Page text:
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Lung cancer is the leading cause of cancerous disease in the United States. Lung cancer usually exhibits its presence with the formation of pulmonary nodules. Nodules are round or oval-shaped growth present in the lung. Chest radiographs are used by radiologists to detect and treat such nodules, but nodules are quite difficult to detect with human eye and are sometimes misinterpreted with lesions present. Thus, automated analysis of such data is very essential and would be of valuable help in lung cancer screening. A new Computer Aided Detection (CAD) system in chest radiography is proposed in this paper. The algorithmic steps of the CAD system include: (i) local contrast enhancement of chest radiographs; (ii) automated anatomical segmentation; (iii) detection of nodule candidates; (iv) feature extraction; (v) candidate classification. In this research, we present facets of the proposed algorithm using a publically available dataset and we explore new set of features and other classifiers. The publically available dataset was created by Lung Image Database Consortium (LIDC) and Image Database Resource Initiative (IDRI). LIDC-IDRI dataset is comprised of 276 patient chest radiographs containing nodules of various types and sizes. The centroids of the nodules are provided by at least one of four board certified radiologists. Local contrast enhancement of chest radiographs is achieved using a Gaussian low pass filter. Automated anatomical segmentation is performed using an active shape model. Potential candidate nodules can then be determined by using an adaptive distance –based threshold algorithm limited to the delineated lung fields. Later, a set of features are computed for each potential candidate. Based on those tailored features, a learning based system such as neural network can be used to classify the candidates into true or false positives. This CAD system could serve as an express way for processing an x-ray and would aid in providing a second opinion to radiologists.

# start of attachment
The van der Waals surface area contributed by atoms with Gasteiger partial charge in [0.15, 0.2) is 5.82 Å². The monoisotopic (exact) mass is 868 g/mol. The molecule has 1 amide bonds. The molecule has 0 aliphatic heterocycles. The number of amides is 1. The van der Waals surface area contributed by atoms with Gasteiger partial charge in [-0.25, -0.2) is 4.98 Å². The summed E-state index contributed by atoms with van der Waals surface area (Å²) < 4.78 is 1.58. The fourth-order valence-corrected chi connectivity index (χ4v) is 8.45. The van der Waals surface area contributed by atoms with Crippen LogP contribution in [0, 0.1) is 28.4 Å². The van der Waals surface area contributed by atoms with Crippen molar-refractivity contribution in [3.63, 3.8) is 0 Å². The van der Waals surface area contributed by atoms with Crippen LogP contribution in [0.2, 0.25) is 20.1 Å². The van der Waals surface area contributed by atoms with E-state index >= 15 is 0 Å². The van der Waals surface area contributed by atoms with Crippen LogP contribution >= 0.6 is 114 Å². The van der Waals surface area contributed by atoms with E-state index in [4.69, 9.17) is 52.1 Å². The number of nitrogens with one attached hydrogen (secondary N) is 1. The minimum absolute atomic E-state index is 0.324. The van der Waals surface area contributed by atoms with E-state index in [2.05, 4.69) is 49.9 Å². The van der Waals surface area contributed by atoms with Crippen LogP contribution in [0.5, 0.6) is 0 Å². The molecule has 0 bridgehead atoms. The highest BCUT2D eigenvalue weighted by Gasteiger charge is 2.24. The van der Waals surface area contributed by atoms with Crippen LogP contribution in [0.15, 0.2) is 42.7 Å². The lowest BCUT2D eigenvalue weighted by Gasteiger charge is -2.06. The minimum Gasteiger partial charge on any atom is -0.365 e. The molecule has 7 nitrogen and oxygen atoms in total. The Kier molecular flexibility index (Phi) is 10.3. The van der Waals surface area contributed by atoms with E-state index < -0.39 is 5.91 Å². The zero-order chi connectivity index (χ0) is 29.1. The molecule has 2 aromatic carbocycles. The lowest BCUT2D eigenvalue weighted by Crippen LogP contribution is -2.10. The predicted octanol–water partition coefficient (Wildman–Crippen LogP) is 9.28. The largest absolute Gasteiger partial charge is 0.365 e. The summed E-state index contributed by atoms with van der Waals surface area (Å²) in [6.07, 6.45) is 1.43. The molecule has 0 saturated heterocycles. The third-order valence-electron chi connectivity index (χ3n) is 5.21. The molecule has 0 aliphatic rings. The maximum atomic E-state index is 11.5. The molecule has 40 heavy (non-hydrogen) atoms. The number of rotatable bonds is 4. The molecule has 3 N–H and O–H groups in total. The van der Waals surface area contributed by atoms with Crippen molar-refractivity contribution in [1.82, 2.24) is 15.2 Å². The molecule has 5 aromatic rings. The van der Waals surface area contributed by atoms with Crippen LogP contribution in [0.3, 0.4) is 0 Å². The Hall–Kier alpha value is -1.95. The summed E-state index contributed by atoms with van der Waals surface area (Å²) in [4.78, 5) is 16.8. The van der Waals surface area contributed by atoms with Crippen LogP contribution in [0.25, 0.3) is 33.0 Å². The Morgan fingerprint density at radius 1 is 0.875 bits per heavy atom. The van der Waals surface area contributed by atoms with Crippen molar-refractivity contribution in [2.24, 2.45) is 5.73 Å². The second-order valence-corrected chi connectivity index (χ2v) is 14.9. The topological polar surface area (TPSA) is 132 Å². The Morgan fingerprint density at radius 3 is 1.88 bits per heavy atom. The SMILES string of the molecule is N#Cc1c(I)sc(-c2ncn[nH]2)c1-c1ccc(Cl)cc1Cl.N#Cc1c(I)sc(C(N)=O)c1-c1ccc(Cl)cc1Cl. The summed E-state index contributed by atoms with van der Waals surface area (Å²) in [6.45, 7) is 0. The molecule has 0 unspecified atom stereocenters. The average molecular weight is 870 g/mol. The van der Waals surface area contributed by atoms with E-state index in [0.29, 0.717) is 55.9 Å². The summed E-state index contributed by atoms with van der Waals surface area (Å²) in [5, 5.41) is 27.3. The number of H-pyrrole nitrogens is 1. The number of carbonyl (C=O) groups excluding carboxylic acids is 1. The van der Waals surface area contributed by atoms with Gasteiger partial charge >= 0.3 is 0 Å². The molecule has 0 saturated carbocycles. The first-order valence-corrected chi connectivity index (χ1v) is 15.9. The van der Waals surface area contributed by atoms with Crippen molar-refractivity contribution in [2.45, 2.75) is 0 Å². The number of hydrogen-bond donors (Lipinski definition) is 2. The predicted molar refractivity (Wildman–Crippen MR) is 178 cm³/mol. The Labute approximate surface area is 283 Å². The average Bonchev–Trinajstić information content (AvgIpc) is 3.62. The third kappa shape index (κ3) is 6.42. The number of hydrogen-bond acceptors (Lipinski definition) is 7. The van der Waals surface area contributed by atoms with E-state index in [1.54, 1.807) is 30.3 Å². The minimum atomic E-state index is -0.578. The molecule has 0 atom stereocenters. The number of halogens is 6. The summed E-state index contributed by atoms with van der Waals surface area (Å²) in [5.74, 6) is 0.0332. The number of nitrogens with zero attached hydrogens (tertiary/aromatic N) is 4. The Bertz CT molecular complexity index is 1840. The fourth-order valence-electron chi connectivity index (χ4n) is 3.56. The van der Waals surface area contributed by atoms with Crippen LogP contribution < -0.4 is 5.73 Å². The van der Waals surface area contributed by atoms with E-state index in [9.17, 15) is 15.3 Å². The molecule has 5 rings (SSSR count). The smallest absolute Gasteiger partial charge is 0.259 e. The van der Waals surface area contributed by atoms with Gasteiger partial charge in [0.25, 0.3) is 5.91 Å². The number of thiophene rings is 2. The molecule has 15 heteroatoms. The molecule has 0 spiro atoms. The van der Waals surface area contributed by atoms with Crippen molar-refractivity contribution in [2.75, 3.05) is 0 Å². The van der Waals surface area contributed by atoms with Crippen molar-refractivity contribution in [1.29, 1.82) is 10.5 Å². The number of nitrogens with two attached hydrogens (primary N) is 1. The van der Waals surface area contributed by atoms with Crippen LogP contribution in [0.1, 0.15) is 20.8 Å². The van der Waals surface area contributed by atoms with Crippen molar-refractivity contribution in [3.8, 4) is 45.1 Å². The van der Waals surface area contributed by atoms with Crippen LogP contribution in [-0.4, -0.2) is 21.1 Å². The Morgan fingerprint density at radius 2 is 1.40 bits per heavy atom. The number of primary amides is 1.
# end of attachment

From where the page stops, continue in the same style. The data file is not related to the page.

Publication Date


Project Designation

Graduate Research

Primary Advisor

Russel C. Hardie, Temesguen M. Kebede

Primary Advisor's Department

Electrical and Computer Engineering and Electro-Optics


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